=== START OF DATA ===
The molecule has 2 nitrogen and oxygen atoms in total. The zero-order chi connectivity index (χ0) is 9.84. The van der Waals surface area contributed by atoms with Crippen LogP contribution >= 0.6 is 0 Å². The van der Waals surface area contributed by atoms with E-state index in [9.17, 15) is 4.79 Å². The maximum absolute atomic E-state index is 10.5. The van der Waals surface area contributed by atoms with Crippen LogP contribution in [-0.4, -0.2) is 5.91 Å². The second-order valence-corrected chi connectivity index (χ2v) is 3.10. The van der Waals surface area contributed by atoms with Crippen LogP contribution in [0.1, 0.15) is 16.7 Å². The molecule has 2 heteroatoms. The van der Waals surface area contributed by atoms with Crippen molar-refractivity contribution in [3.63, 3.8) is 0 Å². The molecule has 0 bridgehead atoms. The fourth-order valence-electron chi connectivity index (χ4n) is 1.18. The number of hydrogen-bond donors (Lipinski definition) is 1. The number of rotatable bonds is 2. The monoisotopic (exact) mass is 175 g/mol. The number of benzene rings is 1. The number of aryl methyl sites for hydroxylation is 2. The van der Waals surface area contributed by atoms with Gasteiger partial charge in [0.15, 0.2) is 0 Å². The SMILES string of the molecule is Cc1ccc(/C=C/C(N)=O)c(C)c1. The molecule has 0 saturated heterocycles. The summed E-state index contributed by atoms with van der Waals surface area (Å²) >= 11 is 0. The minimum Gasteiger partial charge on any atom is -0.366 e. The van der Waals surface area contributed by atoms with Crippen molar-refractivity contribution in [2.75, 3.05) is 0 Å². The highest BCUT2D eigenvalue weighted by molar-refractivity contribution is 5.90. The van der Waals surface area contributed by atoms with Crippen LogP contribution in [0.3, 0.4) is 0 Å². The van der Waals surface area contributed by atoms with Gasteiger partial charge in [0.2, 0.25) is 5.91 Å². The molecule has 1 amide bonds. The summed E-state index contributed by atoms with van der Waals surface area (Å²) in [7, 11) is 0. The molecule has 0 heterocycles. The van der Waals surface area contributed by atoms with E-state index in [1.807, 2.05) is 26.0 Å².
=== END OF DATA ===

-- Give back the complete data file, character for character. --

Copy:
The molecule has 2 nitrogen and oxygen atoms in total. The zero-order chi connectivity index (χ0) is 9.84. The van der Waals surface area contributed by atoms with Crippen LogP contribution >= 0.6 is 0 Å². The van der Waals surface area contributed by atoms with E-state index in [9.17, 15) is 4.79 Å². The maximum absolute atomic E-state index is 10.5. The van der Waals surface area contributed by atoms with Crippen LogP contribution in [-0.4, -0.2) is 5.91 Å². The second-order valence-corrected chi connectivity index (χ2v) is 3.10. The van der Waals surface area contributed by atoms with Crippen LogP contribution in [0.1, 0.15) is 16.7 Å². The molecule has 2 heteroatoms. The van der Waals surface area contributed by atoms with Crippen molar-refractivity contribution in [3.63, 3.8) is 0 Å². The molecule has 0 bridgehead atoms. The fourth-order valence-electron chi connectivity index (χ4n) is 1.18. The number of hydrogen-bond donors (Lipinski definition) is 1. The number of rotatable bonds is 2. The monoisotopic (exact) mass is 175 g/mol. The number of benzene rings is 1. The number of aryl methyl sites for hydroxylation is 2. The van der Waals surface area contributed by atoms with Gasteiger partial charge in [0.15, 0.2) is 0 Å². The SMILES string of the molecule is Cc1ccc(/C=C/C(N)=O)c(C)c1. The molecule has 0 saturated heterocycles. The summed E-state index contributed by atoms with van der Waals surface area (Å²) >= 11 is 0. The minimum Gasteiger partial charge on any atom is -0.366 e. The van der Waals surface area contributed by atoms with Crippen molar-refractivity contribution in [2.75, 3.05) is 0 Å². The highest BCUT2D eigenvalue weighted by molar-refractivity contribution is 5.90. The van der Waals surface area contributed by atoms with Crippen LogP contribution in [0.3, 0.4) is 0 Å². The van der Waals surface area contributed by atoms with Gasteiger partial charge in [0.2, 0.25) is 5.91 Å². The molecule has 1 amide bonds. The summed E-state index contributed by atoms with van der Waals surface area (Å²) in [7, 11) is 0. The molecule has 0 heterocycles. The van der Waals surface area contributed by atoms with E-state index in [1.807, 2.05) is 26.0 Å².